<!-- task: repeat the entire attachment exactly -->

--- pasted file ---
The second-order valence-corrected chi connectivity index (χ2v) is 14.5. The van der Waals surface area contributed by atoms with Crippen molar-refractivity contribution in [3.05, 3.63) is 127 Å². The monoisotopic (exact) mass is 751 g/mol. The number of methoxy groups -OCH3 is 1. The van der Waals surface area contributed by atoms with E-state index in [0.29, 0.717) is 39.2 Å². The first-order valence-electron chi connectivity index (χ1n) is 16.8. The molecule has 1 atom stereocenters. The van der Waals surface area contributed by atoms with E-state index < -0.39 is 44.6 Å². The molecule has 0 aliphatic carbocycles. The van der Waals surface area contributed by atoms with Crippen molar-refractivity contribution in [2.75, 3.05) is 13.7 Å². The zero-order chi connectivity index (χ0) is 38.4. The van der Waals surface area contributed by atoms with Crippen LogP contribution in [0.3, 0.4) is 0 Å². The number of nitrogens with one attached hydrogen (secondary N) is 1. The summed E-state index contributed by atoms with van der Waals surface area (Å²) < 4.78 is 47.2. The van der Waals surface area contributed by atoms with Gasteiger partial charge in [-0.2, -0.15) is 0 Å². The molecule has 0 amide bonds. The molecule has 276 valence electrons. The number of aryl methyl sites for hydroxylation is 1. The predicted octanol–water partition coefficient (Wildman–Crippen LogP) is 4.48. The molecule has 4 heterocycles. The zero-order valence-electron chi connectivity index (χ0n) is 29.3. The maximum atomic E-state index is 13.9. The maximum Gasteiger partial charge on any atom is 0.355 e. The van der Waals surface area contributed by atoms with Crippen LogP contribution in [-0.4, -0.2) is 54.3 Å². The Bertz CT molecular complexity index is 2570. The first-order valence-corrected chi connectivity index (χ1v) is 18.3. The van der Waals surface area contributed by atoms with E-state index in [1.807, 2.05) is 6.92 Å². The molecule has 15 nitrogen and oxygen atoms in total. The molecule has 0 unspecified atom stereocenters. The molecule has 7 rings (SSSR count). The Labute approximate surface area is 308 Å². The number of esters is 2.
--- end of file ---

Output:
The second-order valence-corrected chi connectivity index (χ2v) is 14.5. The van der Waals surface area contributed by atoms with Crippen molar-refractivity contribution in [3.05, 3.63) is 127 Å². The monoisotopic (exact) mass is 751 g/mol. The number of methoxy groups -OCH3 is 1. The van der Waals surface area contributed by atoms with E-state index in [0.29, 0.717) is 39.2 Å². The first-order valence-electron chi connectivity index (χ1n) is 16.8. The molecule has 1 atom stereocenters. The van der Waals surface area contributed by atoms with E-state index < -0.39 is 44.6 Å². The molecule has 0 aliphatic carbocycles. The van der Waals surface area contributed by atoms with Crippen molar-refractivity contribution in [2.75, 3.05) is 13.7 Å². The zero-order chi connectivity index (χ0) is 38.4. The van der Waals surface area contributed by atoms with Crippen LogP contribution in [0.3, 0.4) is 0 Å². The number of nitrogens with one attached hydrogen (secondary N) is 1. The summed E-state index contributed by atoms with van der Waals surface area (Å²) < 4.78 is 47.2. The van der Waals surface area contributed by atoms with Gasteiger partial charge in [-0.2, -0.15) is 0 Å². The molecule has 0 amide bonds. The molecule has 276 valence electrons. The number of aryl methyl sites for hydroxylation is 1. The predicted octanol–water partition coefficient (Wildman–Crippen LogP) is 4.48. The molecule has 4 heterocycles. The zero-order valence-electron chi connectivity index (χ0n) is 29.3. The maximum atomic E-state index is 13.9. The maximum Gasteiger partial charge on any atom is 0.355 e. The van der Waals surface area contributed by atoms with Crippen LogP contribution in [-0.4, -0.2) is 54.3 Å². The Bertz CT molecular complexity index is 2570. The first-order valence-corrected chi connectivity index (χ1v) is 18.3. The van der Waals surface area contributed by atoms with E-state index in [1.807, 2.05) is 6.92 Å². The molecule has 15 nitrogen and oxygen atoms in total. The molecule has 0 unspecified atom stereocenters. The molecule has 7 rings (SSSR count). The Labute approximate surface area is 308 Å². The number of esters is 2.